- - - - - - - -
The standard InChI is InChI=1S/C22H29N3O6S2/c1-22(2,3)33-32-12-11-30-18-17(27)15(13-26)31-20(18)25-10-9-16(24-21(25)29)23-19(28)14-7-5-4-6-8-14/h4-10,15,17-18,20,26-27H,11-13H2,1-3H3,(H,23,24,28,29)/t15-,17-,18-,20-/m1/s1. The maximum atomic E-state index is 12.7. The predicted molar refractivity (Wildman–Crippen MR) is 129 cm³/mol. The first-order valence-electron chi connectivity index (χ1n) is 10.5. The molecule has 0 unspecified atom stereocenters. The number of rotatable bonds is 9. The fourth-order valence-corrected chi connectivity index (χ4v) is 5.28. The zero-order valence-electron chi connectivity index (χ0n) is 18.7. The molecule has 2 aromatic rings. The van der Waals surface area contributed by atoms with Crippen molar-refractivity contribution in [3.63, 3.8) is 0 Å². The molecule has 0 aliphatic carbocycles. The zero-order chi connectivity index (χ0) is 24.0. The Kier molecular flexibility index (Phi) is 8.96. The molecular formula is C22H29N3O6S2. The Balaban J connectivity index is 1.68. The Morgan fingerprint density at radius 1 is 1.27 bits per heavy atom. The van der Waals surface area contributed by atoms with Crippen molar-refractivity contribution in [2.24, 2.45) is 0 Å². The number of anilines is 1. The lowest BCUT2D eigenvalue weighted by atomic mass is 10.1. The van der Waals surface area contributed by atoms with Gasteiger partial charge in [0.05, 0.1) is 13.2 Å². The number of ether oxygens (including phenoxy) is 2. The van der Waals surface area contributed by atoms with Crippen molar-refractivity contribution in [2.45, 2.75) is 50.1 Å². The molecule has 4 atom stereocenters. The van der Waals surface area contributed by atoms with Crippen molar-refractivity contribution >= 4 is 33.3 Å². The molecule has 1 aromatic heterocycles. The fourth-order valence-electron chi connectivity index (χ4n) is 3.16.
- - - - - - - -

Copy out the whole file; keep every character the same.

The standard InChI is InChI=1S/C22H29N3O6S2/c1-22(2,3)33-32-12-11-30-18-17(27)15(13-26)31-20(18)25-10-9-16(24-21(25)29)23-19(28)14-7-5-4-6-8-14/h4-10,15,17-18,20,26-27H,11-13H2,1-3H3,(H,23,24,28,29)/t15-,17-,18-,20-/m1/s1. The maximum atomic E-state index is 12.7. The predicted molar refractivity (Wildman–Crippen MR) is 129 cm³/mol. The first-order valence-electron chi connectivity index (χ1n) is 10.5. The molecule has 0 unspecified atom stereocenters. The number of rotatable bonds is 9. The fourth-order valence-corrected chi connectivity index (χ4v) is 5.28. The zero-order valence-electron chi connectivity index (χ0n) is 18.7. The molecule has 2 aromatic rings. The van der Waals surface area contributed by atoms with Crippen molar-refractivity contribution in [3.63, 3.8) is 0 Å². The molecule has 0 aliphatic carbocycles. The zero-order chi connectivity index (χ0) is 24.0. The Kier molecular flexibility index (Phi) is 8.96. The molecular formula is C22H29N3O6S2. The Balaban J connectivity index is 1.68. The Morgan fingerprint density at radius 1 is 1.27 bits per heavy atom. The van der Waals surface area contributed by atoms with Crippen molar-refractivity contribution in [2.24, 2.45) is 0 Å². The number of anilines is 1. The lowest BCUT2D eigenvalue weighted by atomic mass is 10.1. The van der Waals surface area contributed by atoms with Gasteiger partial charge in [0.05, 0.1) is 13.2 Å². The number of ether oxygens (including phenoxy) is 2. The van der Waals surface area contributed by atoms with Crippen molar-refractivity contribution in [2.45, 2.75) is 50.1 Å². The molecule has 4 atom stereocenters. The van der Waals surface area contributed by atoms with Crippen molar-refractivity contribution >= 4 is 33.3 Å². The molecule has 1 aromatic heterocycles. The fourth-order valence-electron chi connectivity index (χ4n) is 3.16.